“We want our employees to be safe. We need them to be safe,” she emphasized.
As a supply chain partner to various industries, M7 Technologies in Youngstown is considered an essential business, its president, Mike Garvey, says. At the same time, M7’s most important responsibility is to its employees “so we’ve been working on public safety issues,” he says.
M7 held its first meeting with employees March 8 and has had four meetings since regarding necessary steps, such as taking temperatures before coming to work, practicing social distance strategies, scrubbing down common touch areas and even removing refrigerators, microwaves and coffee pots.
“Our guys are able to work, our guys are able to maintain their wages and we’re able to maintain as safe an environment as absolutely possible,” he says.
Humtown Products in Leetonia, which produces conventional and 3-D printed sand cores and molds, still is getting calls from potential clients but not as often as before, says Mark Lamoncha, president and CEO. The company put about half of its workers on layoff a couple weeks ago.
“Confidence in the economy is diminishing,” Lamoncha says. “Just because you’re essential doesn’t mean that you’re busy.”
Much of Humtown’s work has to do with transportation and wastewater projects, and one of its customers is heavy equipment manufacturer Caterpillar, he says.
Lamoncha says he provided input to OMA, National Manufacturers Association and National Federation of Independent Businesses, which worked with the state and federal government on guidelines for essential businesses. As part of that process, he participated in calls joined by President Donald Trump and Vice President Mike Pence.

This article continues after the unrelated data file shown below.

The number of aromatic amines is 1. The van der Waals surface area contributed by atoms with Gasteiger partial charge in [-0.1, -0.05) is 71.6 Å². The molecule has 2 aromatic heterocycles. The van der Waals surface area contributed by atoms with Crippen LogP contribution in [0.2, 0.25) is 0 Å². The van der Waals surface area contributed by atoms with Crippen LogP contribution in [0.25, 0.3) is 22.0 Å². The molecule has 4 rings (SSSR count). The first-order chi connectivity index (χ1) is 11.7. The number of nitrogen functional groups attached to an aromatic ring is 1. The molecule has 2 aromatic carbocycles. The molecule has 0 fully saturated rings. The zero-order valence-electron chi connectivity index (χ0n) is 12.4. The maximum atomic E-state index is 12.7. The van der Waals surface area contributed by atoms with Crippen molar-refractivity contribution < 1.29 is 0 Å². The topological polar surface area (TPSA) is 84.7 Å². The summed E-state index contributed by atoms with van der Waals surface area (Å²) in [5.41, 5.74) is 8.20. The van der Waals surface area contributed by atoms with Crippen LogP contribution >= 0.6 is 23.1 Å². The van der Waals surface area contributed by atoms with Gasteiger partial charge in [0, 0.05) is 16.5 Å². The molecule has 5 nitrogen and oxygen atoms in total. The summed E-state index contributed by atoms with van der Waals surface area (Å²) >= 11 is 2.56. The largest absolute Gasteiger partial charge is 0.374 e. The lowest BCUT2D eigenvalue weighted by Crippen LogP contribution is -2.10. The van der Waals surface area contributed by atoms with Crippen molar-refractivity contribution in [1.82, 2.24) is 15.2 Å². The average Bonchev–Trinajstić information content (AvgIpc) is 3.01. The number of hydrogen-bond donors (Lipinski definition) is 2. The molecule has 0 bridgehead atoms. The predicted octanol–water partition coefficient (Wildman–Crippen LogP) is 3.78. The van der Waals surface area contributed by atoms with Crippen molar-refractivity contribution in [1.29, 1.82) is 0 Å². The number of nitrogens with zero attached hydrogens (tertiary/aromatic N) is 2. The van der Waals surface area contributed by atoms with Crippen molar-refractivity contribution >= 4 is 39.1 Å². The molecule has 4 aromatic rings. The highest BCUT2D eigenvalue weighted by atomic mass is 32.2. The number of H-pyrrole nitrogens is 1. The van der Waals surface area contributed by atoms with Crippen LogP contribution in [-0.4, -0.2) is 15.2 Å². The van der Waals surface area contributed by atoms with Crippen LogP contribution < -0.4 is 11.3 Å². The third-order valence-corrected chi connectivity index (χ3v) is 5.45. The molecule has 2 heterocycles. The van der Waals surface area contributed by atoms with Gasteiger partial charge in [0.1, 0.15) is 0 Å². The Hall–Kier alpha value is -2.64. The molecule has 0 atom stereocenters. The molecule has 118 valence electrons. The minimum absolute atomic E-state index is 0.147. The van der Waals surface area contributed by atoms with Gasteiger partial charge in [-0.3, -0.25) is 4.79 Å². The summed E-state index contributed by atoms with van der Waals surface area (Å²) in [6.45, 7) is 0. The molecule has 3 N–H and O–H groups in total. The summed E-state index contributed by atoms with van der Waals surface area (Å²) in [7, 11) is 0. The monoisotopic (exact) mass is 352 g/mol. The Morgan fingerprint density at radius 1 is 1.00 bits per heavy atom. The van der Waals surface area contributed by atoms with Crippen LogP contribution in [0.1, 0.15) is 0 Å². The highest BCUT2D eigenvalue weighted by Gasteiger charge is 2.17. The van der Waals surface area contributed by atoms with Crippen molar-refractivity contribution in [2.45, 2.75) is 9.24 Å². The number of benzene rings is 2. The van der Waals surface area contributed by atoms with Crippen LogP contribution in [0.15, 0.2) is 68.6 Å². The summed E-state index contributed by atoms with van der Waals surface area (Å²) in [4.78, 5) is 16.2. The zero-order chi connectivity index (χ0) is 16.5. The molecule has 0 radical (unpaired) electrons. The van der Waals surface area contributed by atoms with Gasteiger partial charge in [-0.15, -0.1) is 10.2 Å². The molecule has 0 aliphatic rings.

Lamoncha was concerned when the world “essential” was first raised and whether companies like his might fall into that definition or be excluded. “I don’t think people understand: If you leave your pulp mills open, you’ve got to have your logging open,” he says.
Like other companies still operating, Humtown has heightened cleaning and sterilization processes, instituted health screenings and implemented social-distancing measures.
“It takes a little bit of time to get used to, but not a lot,” he says.
To help interested manufacturers become part of the supply chain to fill the need for personal protective equipment, MVMC has formed a “strategic alliance” with OMA in case any manufacturers are interested in becoming part of the supply chain to fill the need for personal protective equipment, Borza says.
OMA is working with the Ohio Hospital Association to help identify those needs, and with the Ohio Manufacturing Extension Partnership and Magnet to fill them.
MVMC also is contacting education and training providers to discuss options to support ongoing training for apprentices and others to see how that can be accomplished in a different mode than the traditional system. “We’re exploring online options and other ways to be able to continue that learning as much as possible,” Borza says
The skilled trades already were experiencing a shortage because of the aging current pool and disruptions in the talent pipeline in recent years. Labor market shifts resulting from the eventual economic recovery will create opportunities for individuals who might not have looked at manufacturing previously but need to consider a different career choice, she says.
For the economy to rebound, the coronavirus curve has to flatten and people have to feel that they are not imminently going to die, says Starr’s Foerster. “People are very concerned. There’s a lot of panic caused by the worst-case scenario,” he says.
He also called for greater energy independence so the United States wouldn’t be vulnerable to situations like the Russia-Saudi Arabia conflict, and for making the nation less dependent on China for medical supplies.